Leaning on experiences garnered from as far back as age 14 when he was captain of his Chatham High School team in the Chin Cup inter-school competition in Guyana, right up to those early days in his West Indian captaincy, Lloyd and his six-foot-five-inch frame, eventually grew and learned to command and unite these men from various islands, according to Holding.
In another point in his career where conflict arose, Lloyd resigned , as a matter of principle, from the post of West Indies captain and decided not to play. He did this in support of his fellow players, who were dropped from the Test team by the West Indies Cricket Board of Control (now the West Indies Cricket Board) in 1978. This occurred during a tumultuous time in West Indies cricket: the Kerry-Packer-World-Series-of-Cricket years. Though Lloyd discarded the captaincy, he won the adoration of the West Indian public and gained, even more respect from his fellow men, whom he would soon lead again to glory in the 1979 World Cup.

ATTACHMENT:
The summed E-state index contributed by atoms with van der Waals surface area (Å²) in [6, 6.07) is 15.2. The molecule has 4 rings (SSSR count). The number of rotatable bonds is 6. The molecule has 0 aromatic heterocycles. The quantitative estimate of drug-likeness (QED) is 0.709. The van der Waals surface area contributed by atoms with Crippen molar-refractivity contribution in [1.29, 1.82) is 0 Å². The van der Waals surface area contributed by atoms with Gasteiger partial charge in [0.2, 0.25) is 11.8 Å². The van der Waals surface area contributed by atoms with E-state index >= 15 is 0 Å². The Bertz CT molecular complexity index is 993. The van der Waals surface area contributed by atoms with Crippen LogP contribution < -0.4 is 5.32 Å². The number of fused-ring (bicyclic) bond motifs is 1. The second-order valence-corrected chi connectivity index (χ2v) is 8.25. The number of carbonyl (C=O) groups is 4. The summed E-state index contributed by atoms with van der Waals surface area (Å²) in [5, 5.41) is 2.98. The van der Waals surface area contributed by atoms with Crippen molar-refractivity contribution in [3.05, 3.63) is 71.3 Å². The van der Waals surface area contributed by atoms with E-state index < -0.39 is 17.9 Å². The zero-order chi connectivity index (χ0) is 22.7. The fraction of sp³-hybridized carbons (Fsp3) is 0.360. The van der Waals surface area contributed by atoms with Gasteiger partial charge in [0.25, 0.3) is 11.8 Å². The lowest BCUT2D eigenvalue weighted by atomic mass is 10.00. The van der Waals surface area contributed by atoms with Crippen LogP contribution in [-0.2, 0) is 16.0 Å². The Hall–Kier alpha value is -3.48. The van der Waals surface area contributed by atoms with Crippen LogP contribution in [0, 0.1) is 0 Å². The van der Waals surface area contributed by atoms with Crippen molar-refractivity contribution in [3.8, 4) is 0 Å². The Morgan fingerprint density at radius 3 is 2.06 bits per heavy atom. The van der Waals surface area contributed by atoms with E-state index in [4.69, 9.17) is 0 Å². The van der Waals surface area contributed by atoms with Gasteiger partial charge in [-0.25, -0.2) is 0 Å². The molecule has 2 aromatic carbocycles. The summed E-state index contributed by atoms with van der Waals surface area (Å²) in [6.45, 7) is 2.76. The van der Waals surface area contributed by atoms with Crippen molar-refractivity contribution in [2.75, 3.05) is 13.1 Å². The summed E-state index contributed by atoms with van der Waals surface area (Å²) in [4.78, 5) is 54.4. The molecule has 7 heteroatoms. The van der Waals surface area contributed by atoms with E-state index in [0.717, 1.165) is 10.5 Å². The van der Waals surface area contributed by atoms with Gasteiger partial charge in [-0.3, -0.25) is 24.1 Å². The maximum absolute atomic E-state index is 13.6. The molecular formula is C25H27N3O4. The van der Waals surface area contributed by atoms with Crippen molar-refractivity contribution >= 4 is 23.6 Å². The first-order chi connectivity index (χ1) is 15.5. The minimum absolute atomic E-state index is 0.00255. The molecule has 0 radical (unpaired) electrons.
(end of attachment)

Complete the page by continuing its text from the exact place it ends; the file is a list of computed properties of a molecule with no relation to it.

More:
“I believe in doing things my way because I know better than anyone else what I can do”
– Clive Lloyd
Sir Garry Sobers, in a statement he made last year, said, “Clive was a great captain and a great leader and he was also a tremendous player … he was respected by everyone”. These sentiments have been reiterated several times over by Holding, Sobers and many other former players.
Fittingly, Lloyd was the first West Indian to play a century (100) of Test matches. He ended his career for West Indies playing 110 matches, scoring 19 centuries and 39 half-centuries at an average of 46.67.
Unsurprisingly, the best of Lloyd came as captain of West Indies. In his first series and match as captain, with West Indies “in some trouble” at 75 runs for three wickets against the Indians in Bangalore, Lloyd scored 163 runs in an innings Wisden described as “an innings of spectacular belligerence”. As Wisden said, it “suddenly and completely reversed” West Indies’ precarious position. West Indies won that match by a decisive 267 runs to take a 1-0 series lead. In the final match of the series, with the series now tied 2-2, Lloyd scored a career-best 242 not out to help West Indies win the match by 207 runs and clinch the series 3-2.
He captained West Indies in 74 of his 110 career matches, scoring 14 centuries and 27 half-centuries at an average of 51.30. In fact, of the 19 West Indian players who have captained 10 or more games, Lloyd is one of only three batsmen to average above 50 with the bat as captain. The other two being Sir Gary Sobers and His Excellency Brian Lara.